Axel-In-Charge: In-Depth with Alonso on Marvel's "All-New, All-Different" Lineup
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The latest "JSA All-Stars" is suffering from middle child syndrome. Or something like that.
When even the other characters in the comic find the plot hard to swallow, something has gone wrong.
The art in "Scarlet" is beautiful, but I can't help but feel like we've read this story before.
Red Lantern rings and Brainiac and Lobo, oh my!
"Mouse Guard: Legends of the Guard" #3 isn't as strong as the earlier issues, but even then it's still entertaining.
I hate to say it, but the fake advertising campaign for "Guarding the Globe" was more amusing than the real thing.
The new "X-Men Legacy" story is one that you might enjoy more in theory than practice.
Considering the title is just biding time until Matt Fraction and Pasqual Ferry arrive, "Thor" has been a pleasant read.
There's no nice way to say this: "Outsiders" is a big mess.
Statler and Waldorf in love. (No, not with each other.) Need I say more?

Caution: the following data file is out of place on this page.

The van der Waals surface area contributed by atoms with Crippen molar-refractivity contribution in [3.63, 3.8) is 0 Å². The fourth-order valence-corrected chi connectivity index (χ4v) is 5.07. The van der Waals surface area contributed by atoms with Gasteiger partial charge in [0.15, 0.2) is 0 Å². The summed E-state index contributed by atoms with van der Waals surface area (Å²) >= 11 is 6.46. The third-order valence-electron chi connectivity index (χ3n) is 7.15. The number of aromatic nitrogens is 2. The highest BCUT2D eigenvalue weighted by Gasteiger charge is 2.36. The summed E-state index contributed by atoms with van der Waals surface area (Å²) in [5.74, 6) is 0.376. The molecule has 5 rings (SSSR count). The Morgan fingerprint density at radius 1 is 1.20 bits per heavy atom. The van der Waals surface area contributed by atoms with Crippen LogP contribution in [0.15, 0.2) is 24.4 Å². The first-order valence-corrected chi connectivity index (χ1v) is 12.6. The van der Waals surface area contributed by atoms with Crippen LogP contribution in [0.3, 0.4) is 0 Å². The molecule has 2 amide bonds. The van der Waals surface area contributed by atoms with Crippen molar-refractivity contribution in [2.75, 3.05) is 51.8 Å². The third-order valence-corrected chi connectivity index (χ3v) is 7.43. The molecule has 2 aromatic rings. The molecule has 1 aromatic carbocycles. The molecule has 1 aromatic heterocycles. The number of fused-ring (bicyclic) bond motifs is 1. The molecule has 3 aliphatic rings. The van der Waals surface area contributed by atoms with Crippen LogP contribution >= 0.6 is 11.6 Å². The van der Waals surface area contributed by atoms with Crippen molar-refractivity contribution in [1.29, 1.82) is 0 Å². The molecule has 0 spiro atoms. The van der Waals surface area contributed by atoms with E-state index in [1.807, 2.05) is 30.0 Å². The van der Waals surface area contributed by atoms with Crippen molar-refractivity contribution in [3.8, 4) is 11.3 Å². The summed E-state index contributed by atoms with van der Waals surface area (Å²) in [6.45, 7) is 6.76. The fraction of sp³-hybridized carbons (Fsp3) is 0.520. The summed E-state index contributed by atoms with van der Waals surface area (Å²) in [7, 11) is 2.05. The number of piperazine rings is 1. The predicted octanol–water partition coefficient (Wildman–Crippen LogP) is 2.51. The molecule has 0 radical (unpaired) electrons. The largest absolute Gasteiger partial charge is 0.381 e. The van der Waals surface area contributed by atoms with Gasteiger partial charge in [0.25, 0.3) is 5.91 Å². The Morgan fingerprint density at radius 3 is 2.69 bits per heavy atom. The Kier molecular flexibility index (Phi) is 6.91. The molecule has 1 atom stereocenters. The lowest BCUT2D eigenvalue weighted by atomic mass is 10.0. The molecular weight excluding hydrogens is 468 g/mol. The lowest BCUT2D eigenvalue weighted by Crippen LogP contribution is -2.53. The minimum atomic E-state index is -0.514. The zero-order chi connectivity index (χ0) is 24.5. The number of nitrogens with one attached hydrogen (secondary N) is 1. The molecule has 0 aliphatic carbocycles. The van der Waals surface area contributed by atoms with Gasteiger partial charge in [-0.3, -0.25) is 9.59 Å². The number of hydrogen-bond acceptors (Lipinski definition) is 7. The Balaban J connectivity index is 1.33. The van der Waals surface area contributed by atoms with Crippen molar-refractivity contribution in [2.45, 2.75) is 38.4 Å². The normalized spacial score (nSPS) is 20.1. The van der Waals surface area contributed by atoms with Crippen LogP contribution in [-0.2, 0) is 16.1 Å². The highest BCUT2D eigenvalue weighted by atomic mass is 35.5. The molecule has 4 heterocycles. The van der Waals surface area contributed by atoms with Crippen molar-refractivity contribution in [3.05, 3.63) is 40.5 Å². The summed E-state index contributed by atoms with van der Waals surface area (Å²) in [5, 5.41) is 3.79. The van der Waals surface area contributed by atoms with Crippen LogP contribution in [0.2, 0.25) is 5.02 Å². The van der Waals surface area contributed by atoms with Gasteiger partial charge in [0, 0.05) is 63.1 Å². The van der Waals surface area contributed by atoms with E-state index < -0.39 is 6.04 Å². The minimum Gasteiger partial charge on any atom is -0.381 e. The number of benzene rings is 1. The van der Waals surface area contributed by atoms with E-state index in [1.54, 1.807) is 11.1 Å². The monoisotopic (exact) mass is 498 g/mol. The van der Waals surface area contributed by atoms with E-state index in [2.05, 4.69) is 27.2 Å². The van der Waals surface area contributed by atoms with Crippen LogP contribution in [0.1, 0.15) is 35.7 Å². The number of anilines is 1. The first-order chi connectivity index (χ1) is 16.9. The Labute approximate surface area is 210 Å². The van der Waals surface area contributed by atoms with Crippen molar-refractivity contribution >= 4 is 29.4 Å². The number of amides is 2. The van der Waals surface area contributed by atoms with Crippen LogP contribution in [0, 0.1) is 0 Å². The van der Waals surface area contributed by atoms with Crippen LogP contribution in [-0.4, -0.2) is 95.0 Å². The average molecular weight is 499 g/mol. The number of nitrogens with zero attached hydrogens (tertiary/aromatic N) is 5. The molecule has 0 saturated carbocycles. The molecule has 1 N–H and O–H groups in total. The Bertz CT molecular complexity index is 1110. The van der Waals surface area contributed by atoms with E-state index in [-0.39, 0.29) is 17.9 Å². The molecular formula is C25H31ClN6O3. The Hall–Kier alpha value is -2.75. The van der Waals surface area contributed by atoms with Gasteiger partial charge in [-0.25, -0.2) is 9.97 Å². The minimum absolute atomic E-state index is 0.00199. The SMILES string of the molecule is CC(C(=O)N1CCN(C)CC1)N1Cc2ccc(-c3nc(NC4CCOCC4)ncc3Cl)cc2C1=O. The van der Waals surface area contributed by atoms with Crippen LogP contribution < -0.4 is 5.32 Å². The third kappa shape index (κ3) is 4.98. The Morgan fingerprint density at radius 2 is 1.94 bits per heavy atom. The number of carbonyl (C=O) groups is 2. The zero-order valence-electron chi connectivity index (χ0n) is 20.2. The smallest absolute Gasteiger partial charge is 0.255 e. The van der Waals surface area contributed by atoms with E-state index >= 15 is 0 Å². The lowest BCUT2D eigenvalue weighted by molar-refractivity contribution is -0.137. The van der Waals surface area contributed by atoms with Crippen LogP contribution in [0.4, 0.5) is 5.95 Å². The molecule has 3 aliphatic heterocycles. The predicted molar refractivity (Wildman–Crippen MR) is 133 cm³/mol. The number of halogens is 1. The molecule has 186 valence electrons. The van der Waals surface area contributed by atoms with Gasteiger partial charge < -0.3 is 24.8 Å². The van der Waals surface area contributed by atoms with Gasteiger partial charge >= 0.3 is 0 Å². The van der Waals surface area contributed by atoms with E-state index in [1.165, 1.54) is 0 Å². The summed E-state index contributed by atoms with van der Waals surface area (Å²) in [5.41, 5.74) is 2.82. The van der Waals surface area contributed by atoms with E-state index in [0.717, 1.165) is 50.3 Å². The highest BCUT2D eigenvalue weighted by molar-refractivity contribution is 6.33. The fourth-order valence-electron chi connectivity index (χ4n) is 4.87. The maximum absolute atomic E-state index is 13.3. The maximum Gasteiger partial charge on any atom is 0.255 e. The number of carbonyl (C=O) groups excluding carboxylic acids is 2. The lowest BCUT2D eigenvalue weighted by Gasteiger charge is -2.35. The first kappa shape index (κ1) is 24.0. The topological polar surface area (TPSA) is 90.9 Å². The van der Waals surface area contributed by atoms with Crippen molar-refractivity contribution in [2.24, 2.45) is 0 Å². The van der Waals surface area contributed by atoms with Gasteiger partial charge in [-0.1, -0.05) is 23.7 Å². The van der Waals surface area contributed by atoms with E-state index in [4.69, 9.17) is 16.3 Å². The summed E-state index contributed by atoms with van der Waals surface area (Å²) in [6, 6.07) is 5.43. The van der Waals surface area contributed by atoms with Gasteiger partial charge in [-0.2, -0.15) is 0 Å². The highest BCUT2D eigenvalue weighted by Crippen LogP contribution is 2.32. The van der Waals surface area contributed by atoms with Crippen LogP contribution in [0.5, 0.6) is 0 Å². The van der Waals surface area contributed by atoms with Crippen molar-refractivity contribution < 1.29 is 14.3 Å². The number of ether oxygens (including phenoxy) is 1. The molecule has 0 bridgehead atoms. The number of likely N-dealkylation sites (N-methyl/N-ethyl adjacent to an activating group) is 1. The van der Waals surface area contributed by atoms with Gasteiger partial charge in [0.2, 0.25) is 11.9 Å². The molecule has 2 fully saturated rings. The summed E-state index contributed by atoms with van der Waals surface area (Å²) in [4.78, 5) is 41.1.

"Curse of the Mutants: Blade" isn't bad, but feels unnecessary.
"Legion of Super-Heroes" continues to provide good old-fashioned fun.
The all-new "Wonder Woman" is already proving to be a little dull, unfortunately.
The New Mutants aren't here to take your call this month, but at the sound of the tone prepare for a lot of back story. *beep*
"Avengers Academy" is probably the best thing to come out of "Age of Heroes."
Brian Wood and Rebekah Isaacs continue to deconstruct (and rebuild) "DV8" and it makes me yearn for more.
A potentially interesting issue is derailed by increasingly ineffective art.
"Buffy the Vampire Slayer: Riley" doesn't have much of a story, but the high point is watching Riley and Sam interact.
The conclusion to the first "Secret Avengers" storyline feels a little flat.
Slowly but surely, "Batgirl" is pulling itself together into a respectable little book.